First Pitch: Do the Pirates Have the Top Farm System?
The St. Louis Cardinals and Minnesota Twins get a lot of praise for their farm systems. However, Jeff Passan talked with one longtime scout who said that the Pittsburgh Pirates were the team with the top farm system, and that it’s not close.
Passan went on to highlight all of the usual names. He didn’t mention Gerrit Cole or Jameson Taillon, but did mention Gregory Polanco and Alen Hanson. He focused a lot on Tyler Glasnow, who the scout focused on since he had just seen Glasnow. He mentioned Josh Bell and Nick Kingham.
The “top farm system” discussion is usually something for off-season entertainment. Those types of lists come out before the season, and they usually provide good discussion while we all wait for real baseball. The thing about the lists is they are all subjective. The scout Passan quoted feels the Pirates have the best system. Another scout may like the Cardinals better. A third may like the Twins better. I think the most important thing is the individual reports.
I think it’s pretty much a consensus that Gerrit Cole and Jameson Taillon are top 25 prospects in baseball, and two of the top pitching prospects in the game. Whether you believe they can reach their upsides as number one starters, or settle in as number two or number three starters, the important thing is that any team would gladly take those two pitchers in their farm system, and in most farm systems they’d battle for the top spot in the organization.
Then there’s Gregory Polanco, who is starting to break out as a top 25 prospect in baseball. That gives the Pirates three of the best prospects in the game, and two more than average if you assume that every team should have one player in the top 30.
Alen Hanson had a rough start to the year, but outside of those first two weeks he’s been excellent. Hanson was benched for a few games to clear his head after a rough start. Ever since then he’s been great on both sides of the ball. On defense he has five errors in 42 games, and has looked much better on the field. Offensively he is hitting for a .311/.378/.466 line in 161 at-bats since being benched.
Josh Bell has been hitting this year, blasting his eighth homer of the year tonight, and putting up an .811 OPS on the season. Luis Heredia hasn’t made his 2013 debut, but he’s also 18 years old, so the fact that he’s not with West Virginia yet isn’t a total disappointment. By comparison, Tyler Glasnow was in the GCL at the same age. And speaking of Glasnow, he’s been a huge breakout pitcher with 72 strikeouts and a 3.21 ERA in 47.2 innings this year. Glasnow has a plus fastball and a plus curveball. If it wasn’t for the 32 walks, which mostly come from a lack of command due to an inability to repeat his delivery, Glasnow would challenge for the top spot in the system.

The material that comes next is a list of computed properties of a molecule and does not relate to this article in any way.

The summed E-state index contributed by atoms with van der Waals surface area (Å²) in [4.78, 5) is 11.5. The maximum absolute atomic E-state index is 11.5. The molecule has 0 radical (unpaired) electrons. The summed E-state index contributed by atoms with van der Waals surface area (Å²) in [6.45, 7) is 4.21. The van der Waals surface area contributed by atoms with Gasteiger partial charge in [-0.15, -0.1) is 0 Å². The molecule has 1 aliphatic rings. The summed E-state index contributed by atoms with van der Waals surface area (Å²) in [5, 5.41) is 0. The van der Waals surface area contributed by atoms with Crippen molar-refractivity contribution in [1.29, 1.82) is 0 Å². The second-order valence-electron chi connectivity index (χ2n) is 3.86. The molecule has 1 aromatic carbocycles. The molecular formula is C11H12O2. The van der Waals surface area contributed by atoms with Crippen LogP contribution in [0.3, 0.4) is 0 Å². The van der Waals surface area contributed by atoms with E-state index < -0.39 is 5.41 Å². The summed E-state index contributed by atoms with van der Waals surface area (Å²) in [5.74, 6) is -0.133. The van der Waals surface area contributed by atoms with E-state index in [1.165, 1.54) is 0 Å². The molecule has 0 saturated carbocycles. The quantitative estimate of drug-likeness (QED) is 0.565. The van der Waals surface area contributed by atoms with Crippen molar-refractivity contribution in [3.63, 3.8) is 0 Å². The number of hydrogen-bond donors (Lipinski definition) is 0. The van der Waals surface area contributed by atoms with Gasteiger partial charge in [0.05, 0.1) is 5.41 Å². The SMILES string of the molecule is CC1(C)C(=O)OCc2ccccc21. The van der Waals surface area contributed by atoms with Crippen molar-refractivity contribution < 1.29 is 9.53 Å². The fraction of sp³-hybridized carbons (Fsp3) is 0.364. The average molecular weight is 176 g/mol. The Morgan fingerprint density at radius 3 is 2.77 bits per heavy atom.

The thing about Bell, Heredia, and Glasnow is that two of those guys will be pushed out of the top five. Yet they’d probably be top five prospects in almost any other system.
You can make a similar claim about the top ten. Nick Kingham has a 3.09 ERA in 67 innings with Bradenton, along with a 71:14 K/BB ratio. He has plus fastball command, and throws his fastball consistently in the mid-90s, with an above average curve and changeup. Tony Sanchez is hitting for a .311/.408/.583 line with seven homers in 132 at-bats, and has good defense behind the plate. Dilson Herrera is hitting for a .294/.354/.449 line in 187 at-bats, and is looking like this year’s version of Hanson/Polanco. Barrett Barnes has missed time this year with injuries, but has the potential to stick in center field, hit for average, and hit for some power.
One of those guys would be pushed out of the top ten, and we haven’t even mentioned the two first round picks yet. The talent that is available where the Pirates pick could challenge for a top ten spot, even in this system.
In the past the knock against the system was that it lacked depth. My response to that claim was always that the Pirates had a ton of guys with potential who hadn’t broken out. We’ve started to see a few of those guys step up (Kingham, Glasnow, Herrera). There are still plenty of others behind them. Clay Holmes has had some serious control issues this year, but he’s a young pitcher who throws mid-90s and has a good curveball. Wyatt Mathisen and Jin-De Jhang are both promising catching prospects. They’re both more potential than results right now, but both have the tools to be breakout candidates one day. Max Moroff and Eric Wood are both promising infielders down in West Virginia.